Sunday morning

There are several ways in which we know we’re getting old.  One is when you look in the mirror and see only a vague reminder of the person you once were.  Another way is when you see  your own children aging.  But, undeniably, one of the best indicators of age is when you meet with a group of people you knew from childhood or teenage years.

Last night I attended the 45th year reunion of the Class of 1964 from Richlands (VA) High School.  Thirty members of the graduating class were in attendance.  A memorable evening was had.  The conversation was wonderful.  There were lots of smiles and laughter at “remember whens.”  And of course there was a considerable amount of “What have you been doing?”

The usual awards were presented – traveled fartherest:  Carolyn Peery from D.C.; Married longest:  Eddie and Elaine Ratliff; Most children or grandchildren:  (Fellow Guild Member) Charles D Whitt. Dearly departed members were  remembered.  VietNam era Veterans were honored.

My favorite story from the evening, however, has to be about a close encounter with an armadillo by one friend.  While on military training maneuvers in West Texas, where it can get awfully cold at night – especially if you’re sleeping in a tent, as he was, this fellow recounts being curled up in a near fetal position in an effort to conserve body heat.  Well into the night, he wakes up to the feeling of something curled up against his stomach – obviously also seeking protection from the cold night.   He finds a light, switches it on, only to discover his new bed partner to be none other than the infamous armored West Texas rodent.  “Well,” he says, “I screamed like a girl.”  Other lights came running to further illuminate the cause of alarm.  Obviously expecting to find a Texas Rattler, the others had a good laugh of relief – at his expense, as the poor critter shuffled away in digust at the whole thing.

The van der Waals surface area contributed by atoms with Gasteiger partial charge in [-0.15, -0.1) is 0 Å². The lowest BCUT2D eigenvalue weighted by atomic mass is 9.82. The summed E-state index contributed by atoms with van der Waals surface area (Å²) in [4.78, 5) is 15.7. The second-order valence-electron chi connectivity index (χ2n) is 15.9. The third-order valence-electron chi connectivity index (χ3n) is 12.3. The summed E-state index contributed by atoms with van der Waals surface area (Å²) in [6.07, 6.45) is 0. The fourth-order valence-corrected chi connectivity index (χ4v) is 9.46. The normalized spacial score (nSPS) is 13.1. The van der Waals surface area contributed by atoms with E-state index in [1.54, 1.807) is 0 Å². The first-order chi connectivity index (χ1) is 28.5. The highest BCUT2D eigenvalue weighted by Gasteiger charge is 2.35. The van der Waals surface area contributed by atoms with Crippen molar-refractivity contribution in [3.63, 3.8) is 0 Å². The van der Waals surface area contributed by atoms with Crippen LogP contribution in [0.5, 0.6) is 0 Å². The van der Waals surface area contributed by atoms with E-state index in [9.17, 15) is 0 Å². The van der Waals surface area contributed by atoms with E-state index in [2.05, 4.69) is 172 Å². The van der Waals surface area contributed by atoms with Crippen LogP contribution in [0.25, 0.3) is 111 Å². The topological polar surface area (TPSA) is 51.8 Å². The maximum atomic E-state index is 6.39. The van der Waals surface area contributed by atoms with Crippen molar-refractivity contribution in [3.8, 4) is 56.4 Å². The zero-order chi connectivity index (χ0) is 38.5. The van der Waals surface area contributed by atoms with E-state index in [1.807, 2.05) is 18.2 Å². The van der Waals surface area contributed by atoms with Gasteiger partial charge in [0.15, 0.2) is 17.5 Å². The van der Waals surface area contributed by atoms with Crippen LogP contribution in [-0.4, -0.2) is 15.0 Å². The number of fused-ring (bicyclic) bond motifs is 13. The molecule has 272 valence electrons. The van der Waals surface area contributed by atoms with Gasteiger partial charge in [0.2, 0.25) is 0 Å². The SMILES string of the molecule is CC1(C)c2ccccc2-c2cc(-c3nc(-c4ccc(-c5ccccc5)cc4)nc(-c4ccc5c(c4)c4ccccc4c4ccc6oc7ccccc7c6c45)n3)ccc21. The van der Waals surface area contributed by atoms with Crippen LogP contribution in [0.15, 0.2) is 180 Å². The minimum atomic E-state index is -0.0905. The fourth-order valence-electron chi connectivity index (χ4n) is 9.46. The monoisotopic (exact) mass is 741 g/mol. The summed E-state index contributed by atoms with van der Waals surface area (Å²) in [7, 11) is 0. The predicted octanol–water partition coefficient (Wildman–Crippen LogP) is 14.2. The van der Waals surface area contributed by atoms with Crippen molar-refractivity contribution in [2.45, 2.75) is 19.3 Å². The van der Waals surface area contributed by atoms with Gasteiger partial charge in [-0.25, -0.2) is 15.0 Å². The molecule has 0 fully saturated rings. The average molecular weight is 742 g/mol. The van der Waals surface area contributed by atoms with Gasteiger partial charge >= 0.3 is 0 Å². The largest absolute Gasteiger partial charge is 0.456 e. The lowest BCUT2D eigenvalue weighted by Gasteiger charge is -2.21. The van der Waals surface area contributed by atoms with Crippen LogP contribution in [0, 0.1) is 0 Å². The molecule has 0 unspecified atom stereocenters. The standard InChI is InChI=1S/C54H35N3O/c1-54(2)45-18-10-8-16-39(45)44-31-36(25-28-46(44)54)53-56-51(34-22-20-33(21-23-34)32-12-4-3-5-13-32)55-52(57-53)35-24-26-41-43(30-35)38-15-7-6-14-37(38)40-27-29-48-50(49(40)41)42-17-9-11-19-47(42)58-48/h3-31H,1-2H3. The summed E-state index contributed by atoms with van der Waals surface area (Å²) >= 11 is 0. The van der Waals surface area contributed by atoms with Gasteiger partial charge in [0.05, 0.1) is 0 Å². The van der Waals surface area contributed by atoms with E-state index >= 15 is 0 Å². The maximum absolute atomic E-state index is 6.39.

I like reunions – what can I say.  I think every good story deserves a sequel.  So, this was a sequel to graduating in 1964 and going our separate ways.  It’s nice to fill in the blanks.  Here’s to the class of ’64.  See you again in 2014.

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